Mexican Gray Wolf Numbers Increase But Still A Long Way To Go…..

Two Middle Fork pups in the summer of 2011 photo courtesy of the Mexican wolf interagency field team

“Two Middle Fork pups in the summer of 2011” USFWS

The number of Mexican gray wolves has increased to 83. That’s up from 75 last year but the feds have much more to do,  to make good on their promises to recover this critically endangered wolf.

Wolf population growing, but not enough to please advocates

PHOENIX – The number of Mexican gray wolves roaming eastern Arizona and western New Mexico increased by eight to 83 wolves in the past year, according to a recent survey by the U.S. Fish and Wildlife Service.

Noting that the population has increased for four straight years, federal and state officials said in a news release that the recovery program has saved the Mexican gray wolf from extinction. However, wildlife advocates said that the effort hasn’t gone far enough to ensure the species’ genetic diversity.

“I’m happy we have seen an increase in population for four years in a row,” said Michael Robinson, a conservation advocate for the Tucson-based Center of Biological Diversity. “What’s worrisome is the number of breeding pairs.”

A group of seven wolves was released in the Blue Range Wolf Recovery Area in 1998, starting the reintroduction program. Since then, the U.S. Wildlife and Fish Service has been managing and keeping track of the wolf population while also introducing captive wolves into the wild.

Robinson said there isn’t enough genetic variability among the wild wolves because officials haven’t released enough captive wolves.

“The original genetic diversity has not been maximized, and this means smaller litter sizes and lower pup survival rates,” he said.

Read More: http://cronkitenewsonline.com/2014/02/wolf-population-growing-but-not-enough-to-please-advocates/

This was the situation just 3 1/2 years ago:

Mexican Gray Wolves On The Brink!

https://howlingforjustice.wordpress.com/2010/07/04/mexican-gray-wolves-on-the-brink/

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Photo: Courtesy USFWS

Posted in: Mexican Gray Wolf

Tags: Mexican gray wolf, critically endangered, inbreeding, more releases needed. expand wolves’ range, USFWS

Feds Again Delay Release of Wolf Pack in Arizona

 

Center For Biological Diversity

For Immediate Release, October 8, 2010

Feds Again Delay Release of Wolf Pack in Arizona

SILVER CITY, N.M.— The U.S. Fish and Wildlife Service today again delayed releasing a pack of eight wolves — badly needed to bolster the dwindling number of Mexican gray wolves in the Southwest — into the Arizona wild. The Engineer Springs pack would infuse new genetics into a wolf population suffering from inbreeding.

The decision is a capitulation to the Arizona Game and Fish Department, which has held up release of these wolves throughout 2010 and meanwhile has demanded resumption of federal trapping and shooting of wolves that prey on livestock.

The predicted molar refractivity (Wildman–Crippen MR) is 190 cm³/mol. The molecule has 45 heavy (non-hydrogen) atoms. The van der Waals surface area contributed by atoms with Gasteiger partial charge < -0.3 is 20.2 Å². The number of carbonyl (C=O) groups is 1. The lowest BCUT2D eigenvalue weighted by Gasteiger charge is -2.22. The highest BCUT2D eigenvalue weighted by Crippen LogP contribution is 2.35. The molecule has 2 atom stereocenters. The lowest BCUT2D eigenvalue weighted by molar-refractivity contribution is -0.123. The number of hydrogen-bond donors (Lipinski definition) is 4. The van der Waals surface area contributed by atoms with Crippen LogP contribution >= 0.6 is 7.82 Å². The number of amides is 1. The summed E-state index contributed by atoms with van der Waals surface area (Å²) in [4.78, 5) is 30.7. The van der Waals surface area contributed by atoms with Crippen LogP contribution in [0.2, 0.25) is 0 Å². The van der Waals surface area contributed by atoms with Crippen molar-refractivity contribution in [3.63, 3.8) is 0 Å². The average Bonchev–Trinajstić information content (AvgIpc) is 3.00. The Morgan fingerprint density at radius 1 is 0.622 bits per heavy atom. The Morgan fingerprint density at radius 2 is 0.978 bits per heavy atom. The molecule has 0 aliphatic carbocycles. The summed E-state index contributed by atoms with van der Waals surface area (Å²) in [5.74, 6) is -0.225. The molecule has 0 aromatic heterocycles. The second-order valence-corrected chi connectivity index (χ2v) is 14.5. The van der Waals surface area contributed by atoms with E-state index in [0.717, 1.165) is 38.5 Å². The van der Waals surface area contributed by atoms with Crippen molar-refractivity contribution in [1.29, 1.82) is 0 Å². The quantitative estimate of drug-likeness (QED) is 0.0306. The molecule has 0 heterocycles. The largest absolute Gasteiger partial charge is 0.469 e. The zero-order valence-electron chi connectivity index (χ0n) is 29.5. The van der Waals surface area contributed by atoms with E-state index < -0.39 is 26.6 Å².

“Continuing to postpone this wolf family’s release casts fresh doubts on the U.S. Fish and Wildlife Service’s commitment to recovering this highly endangered and iconic animal of the Southwest,” said Michael Robinson of the Center for Biological Diversity. “The delay announced today demonstrates that the Arizona Game and Fish Department, working at the behest of the livestock industry, still wields veto power over the U.S. Fish and Wildlife Service and trumps the views of scientists.”

In December 2009, the Center and other conservation groups settled a lawsuit with Fish and Wildlife in which the federal agency acknowledged that a consortium of agencies led by Arizona Game and Fish had no authority over the federal reintroduction program.

“The Fish and Wildlife Service should honor its settlement agreement and make decisions based on what scientists think is best for this wolf population, not the political resistance of Arizona Game and Fish,” said Robinson.

The Mexican wolf population has declined or stayed stagnant for four years. Just 42 animals were counted in the wild in a survey in January, which was a 19-percent decline from the year before. A new count will be conducted in January 2011.

Only one Mexican wolf has been released into the wild from the captive-breeding program, without having previously been removed from the wild, over the past four years. That was in November 2008.

http://www.biologicaldiversity.org/news/press_releases/2010/mexican-gray-wolf-10-08-2010.html
  

Photo: Courtesy USFWS (F511 in Pre-release pen)

Posted in: Mexican gray wolf

Tags: The Engineer Springs Pack, Mexican gray wolves, inbreeding, Arizona Game and Fish, Michael Robinson

  

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